The book is exceptionally well written and is a major contribution to the understanding of Putin. But the book also demonstrates that Putin II is a moving target and evolving and expanding player on the world stage, a man who is much more comfortable in his new role rather than the accidental presidency that pushed him to the forefront.
If Myers’ book does anything, it should enlighten some in Washington as to whom they are dealing with. He is a Russian, has a Russian mind, and in a sense a Russian soul. One must understand Russia at least a little to understand Putin. Kennan had such an understanding. Very few have had such in the US since then.
Between 1998 when Russia defaulted and Putin's 2000 presidency, Yeltsin has a steady stream of prime ministers--each of which keeps getting replaced for no other reasons than Yeltsin's whims. It doesn't help matters that Yeltsin feels threatened as the attorney general threatens to investigate Yeltsin and his family. Increasingly feeling like he has no one to trust, while knowing his presidency can't last any longer--not only because of the eroding support but his own health problems--Yeltsin secretly plots to appoint a successor, someone who he can not only trust with the country, but with his own fate. Someone who won't go after Yeltsin or his family as soon as the former is no longer president. Impressed with Putin's loyalty to his former boss--St. Peterburg's former mayor Anatoliy Sobchak who suffers a heart attack after his enemies arrest him, and who ends up getting rescued by Putin who helps him escape Russia by chartering a plane that takes him to Paris--Yeltsin chooses him for succession. And true to Yeltsin's expectations, the first decree that Putin signs as president is one exonerating Yeltsin and guaranteeing him a comfortable retirement.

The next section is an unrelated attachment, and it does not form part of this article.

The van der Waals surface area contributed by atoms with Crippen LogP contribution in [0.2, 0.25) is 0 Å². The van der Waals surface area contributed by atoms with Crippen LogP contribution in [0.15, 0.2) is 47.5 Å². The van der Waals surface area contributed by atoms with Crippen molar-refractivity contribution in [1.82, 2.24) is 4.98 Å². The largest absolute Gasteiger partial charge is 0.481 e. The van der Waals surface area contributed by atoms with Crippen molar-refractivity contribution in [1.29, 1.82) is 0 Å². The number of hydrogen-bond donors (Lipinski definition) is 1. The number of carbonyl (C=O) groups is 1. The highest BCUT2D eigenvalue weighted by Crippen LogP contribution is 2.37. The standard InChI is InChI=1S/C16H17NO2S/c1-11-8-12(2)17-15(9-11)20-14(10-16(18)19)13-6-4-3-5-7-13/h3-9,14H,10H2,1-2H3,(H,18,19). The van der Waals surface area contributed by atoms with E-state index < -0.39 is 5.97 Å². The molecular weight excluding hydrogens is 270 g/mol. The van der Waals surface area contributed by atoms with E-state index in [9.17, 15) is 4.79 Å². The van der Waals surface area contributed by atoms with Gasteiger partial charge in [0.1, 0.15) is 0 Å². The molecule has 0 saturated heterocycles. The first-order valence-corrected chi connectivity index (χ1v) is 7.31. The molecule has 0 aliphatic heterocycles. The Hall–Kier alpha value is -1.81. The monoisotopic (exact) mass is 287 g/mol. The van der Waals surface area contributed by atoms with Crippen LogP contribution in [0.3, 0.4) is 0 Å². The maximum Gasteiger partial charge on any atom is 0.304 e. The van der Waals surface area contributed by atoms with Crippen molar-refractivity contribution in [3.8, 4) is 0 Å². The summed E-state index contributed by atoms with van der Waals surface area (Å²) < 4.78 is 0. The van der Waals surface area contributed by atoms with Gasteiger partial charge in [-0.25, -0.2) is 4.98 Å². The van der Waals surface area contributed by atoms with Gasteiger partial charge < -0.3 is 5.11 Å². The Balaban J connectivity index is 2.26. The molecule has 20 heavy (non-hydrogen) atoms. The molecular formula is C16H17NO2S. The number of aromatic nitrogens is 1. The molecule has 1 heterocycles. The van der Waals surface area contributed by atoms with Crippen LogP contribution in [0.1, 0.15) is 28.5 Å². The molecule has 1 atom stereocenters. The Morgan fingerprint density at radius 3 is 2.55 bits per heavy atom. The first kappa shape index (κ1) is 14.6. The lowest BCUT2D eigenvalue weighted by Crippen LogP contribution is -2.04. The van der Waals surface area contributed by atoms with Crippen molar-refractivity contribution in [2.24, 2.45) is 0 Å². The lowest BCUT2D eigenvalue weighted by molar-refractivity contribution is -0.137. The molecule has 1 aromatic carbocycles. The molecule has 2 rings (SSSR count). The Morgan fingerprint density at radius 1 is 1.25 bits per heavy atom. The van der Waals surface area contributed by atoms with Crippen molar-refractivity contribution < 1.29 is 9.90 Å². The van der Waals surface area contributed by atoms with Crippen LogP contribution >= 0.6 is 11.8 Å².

Myers goes on to cover the highs and lows of Putin's presidency-including Nord Ost (the siege of the Moscow theater) and Beslan (the siege of a Beslan school) by terrorists, the drowning of the submarine Kursk, the arrest of oil tycoon Mikhail Khodorkovsky and the dismantling of the company Yukos, the intrigues surrounding the ownership re-structuring of Russia's oil companies, the growing wealth of those surrounding Putin, the wars in Chechnya, the still unsolved 1999 apartment bombings which the government blamed on Chechen terrorists but which others blamed on the FSB, the murders of journalist Anna Politkovkaya and ex-FSB officer Alexander Litvinenko among others, the 2004 orange revolution in Ukraine including the poisoning of eventual president Viktor Yuschenko, the 2008 war in Georgia and South Ossetia, the 2014 Sochi Olympics, and ultimately the annexation of Crimea among other events.
Overall, I found Myers' book to be a serious biography, that sticks to a chronological timeline and covers all the major political events. The book ends with a detailed list of bibliographical references, and the author's acknowledgement which mentioned that as he was finishing the book one of his informers and Kremlin critics over the years, Boris Nemtsov, was assasinated. This would have also been an interesting addition to the book, which otherwise covered a lot of ground. Overall, if you're looking to learn more not just about Putin himself, but also about the political backdrop of his ascent to the presidency as well as the evolution of the political climate in Russia, this is a comprehensive and informational read.
Most recent customer reviews
Meyers does a beyond excellent job of covering Putin's rise to power and his reign in power to date.Read more